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Carrara is a city of 60,000 people (2020) in Tuscany that is famous for its marble. The extraction of marble in Carrara has been documented since ancient times. Today's city of Carrara, located at the foot of the Apennines, was founded in the 11th century and marble quarrying resumed in the 12th century. Over the centuries the city of Carrara has expanded towards the sea, where today most of the population is located. Starting from the 19th century, the village of Marina di Carrara was built on the seashore as a summer resort. Marble quarrying and processing is still the dominant industry.


Get in[edit]

Map of Carrara

By car[edit]

Take the A12 highway and exit at the Carrara toll booth.

By train[edit]

  • 1 Carrara-Avenza station. along the Genoa-Pisa line managed by RFI Carrara-Avenza railway halt (Q3969243) on Wikidata Carrara-Avenza railway station on Wikipedia

Get around[edit]


  • 1 Palazzo Cybo Malaspina (Ducal Palace). It is a complex of buildings consisting of an early medieval castle to which a stately palace was added in the Renaissance period. The Castle (or Rocca) has very ancient origins and was built on previous fortifications perhaps dating back to the Byzantine-Lombard period. The Renaissance Palace was added in 1519 and enlarged by his son Alberico I in 1557. The Castle-Palace became the seat of the Academy of Fine Arts of Carrara in 1806, making it one of the oldest in Italy and in Europe. The building still presents itself today with two distinct views: the west and south-west sides show a characteristic Renaissance architecture, corresponding to the more recent Prince's Palace, while the east side still retains the ancient medieval style of the original castle. Castello Malaspina (Q3889963) on Wikidata
  • 2 Antica Città di Luni (Luni Museum and Archaeological Zone), Via Appia 9, Luni, +39 0187 66811. Tu-Sa 08:30-19:30 (last admission 18:30), Su 08:30-14:00 (last admission 13:00). Includes an amphitheater and the National Archaeological Museum of Luni. €5, reduced €3, under 18 free, free on 1st Su of each month.

Squares and streets[edit]

  • 3 Piazza del Duomo (Cathedral Square). It has a trapezoidal shape and is surrounded by medieval buildings which were restructured and enlarged several times in the sixteenth and seventeenth centuries, such as the elegant and decorated (internally and externally) Baroque palace of the Sarteschi counts on the west side, the old rectory on the south side (still in Gothic style on the ground floor), the house where Michelangelo Buonarroti lived on the north side almost as a continuation of the south side of the Cathedral in Romanesque-Gothic style. Between the "Buonarroti" house and the apse of the cathedral, the "new" sixteenth-century rectory can be glimpsed with frescoed walls and the bell tower, consisting of a square-plan tower with a marble structure, surmounted by an octagonal spire whose model can almost be found identical in bell towers which are scattered along the, i.e. Comacini masters) of cathedrals that descended from the north of France, crossed the Savoy region, overcoming the historic passes of the Western Alps (Lanslebourg, Aosta) touching Liguria (Lavagna, Genoa) until arriving in Carrara, the historic place of excavation and processing of stone.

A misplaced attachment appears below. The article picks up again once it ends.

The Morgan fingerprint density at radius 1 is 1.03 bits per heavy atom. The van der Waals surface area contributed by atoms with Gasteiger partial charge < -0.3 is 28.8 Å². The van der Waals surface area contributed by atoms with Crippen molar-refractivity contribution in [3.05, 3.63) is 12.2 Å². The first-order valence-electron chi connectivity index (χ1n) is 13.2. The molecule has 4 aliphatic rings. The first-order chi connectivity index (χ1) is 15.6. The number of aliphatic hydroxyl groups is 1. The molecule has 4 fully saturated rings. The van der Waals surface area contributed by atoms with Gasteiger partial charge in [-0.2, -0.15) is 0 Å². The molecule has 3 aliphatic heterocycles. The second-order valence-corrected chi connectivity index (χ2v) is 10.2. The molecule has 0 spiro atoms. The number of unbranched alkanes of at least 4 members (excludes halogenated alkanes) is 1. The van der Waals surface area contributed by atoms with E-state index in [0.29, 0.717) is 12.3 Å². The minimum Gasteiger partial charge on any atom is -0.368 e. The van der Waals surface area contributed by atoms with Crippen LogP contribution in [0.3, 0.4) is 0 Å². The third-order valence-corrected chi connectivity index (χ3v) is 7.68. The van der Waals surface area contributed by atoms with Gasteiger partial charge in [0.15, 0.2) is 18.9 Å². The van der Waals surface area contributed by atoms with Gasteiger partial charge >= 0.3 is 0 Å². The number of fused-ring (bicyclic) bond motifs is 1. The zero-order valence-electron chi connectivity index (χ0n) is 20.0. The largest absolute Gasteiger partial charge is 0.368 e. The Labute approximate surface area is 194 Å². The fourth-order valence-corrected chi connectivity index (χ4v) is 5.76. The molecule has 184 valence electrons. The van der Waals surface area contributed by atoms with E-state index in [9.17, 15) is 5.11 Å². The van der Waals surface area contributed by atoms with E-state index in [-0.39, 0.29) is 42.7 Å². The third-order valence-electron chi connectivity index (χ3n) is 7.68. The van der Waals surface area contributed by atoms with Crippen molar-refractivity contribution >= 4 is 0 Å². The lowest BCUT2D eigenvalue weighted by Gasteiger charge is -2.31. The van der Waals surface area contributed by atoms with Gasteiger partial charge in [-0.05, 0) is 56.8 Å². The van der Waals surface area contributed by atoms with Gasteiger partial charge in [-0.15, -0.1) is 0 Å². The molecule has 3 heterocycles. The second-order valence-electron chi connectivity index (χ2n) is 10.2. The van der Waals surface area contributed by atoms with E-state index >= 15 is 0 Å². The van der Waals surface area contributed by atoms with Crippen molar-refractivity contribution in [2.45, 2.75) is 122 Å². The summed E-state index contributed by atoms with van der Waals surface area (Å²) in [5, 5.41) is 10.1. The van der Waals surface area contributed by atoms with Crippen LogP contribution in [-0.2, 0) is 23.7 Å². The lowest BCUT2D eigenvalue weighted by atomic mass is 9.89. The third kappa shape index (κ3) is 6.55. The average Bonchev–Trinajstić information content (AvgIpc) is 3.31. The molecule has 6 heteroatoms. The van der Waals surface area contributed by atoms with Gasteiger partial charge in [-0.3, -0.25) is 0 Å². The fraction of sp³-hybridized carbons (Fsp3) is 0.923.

• 4 Piazza Alberica (Alberica Square). The square owes its name to Alberico I Cybo-Malaspina, who had it built in the seventeenth century close to the city walls, which he himself had built with a second layout (1557-1637) to include the growing urban expansion. Piazza Alberica (Q3902137) on Wikidata
  • Via Alberica. Via Alberica was born in the 16th century as a rationalization of previous routes and as a connection axis between the Piazza del Mercato (now Alberica) and the Palazzo del Principe. Running parallel to the southern stretch of the sixteenth-century city walls, it was supposed to connect the gates on the sea side but remained short. Elegant 18th-century palaces of the old Carrara nobility overlook it. Towards Piazza Alberica, on the mountain side, there was the magistrate's court.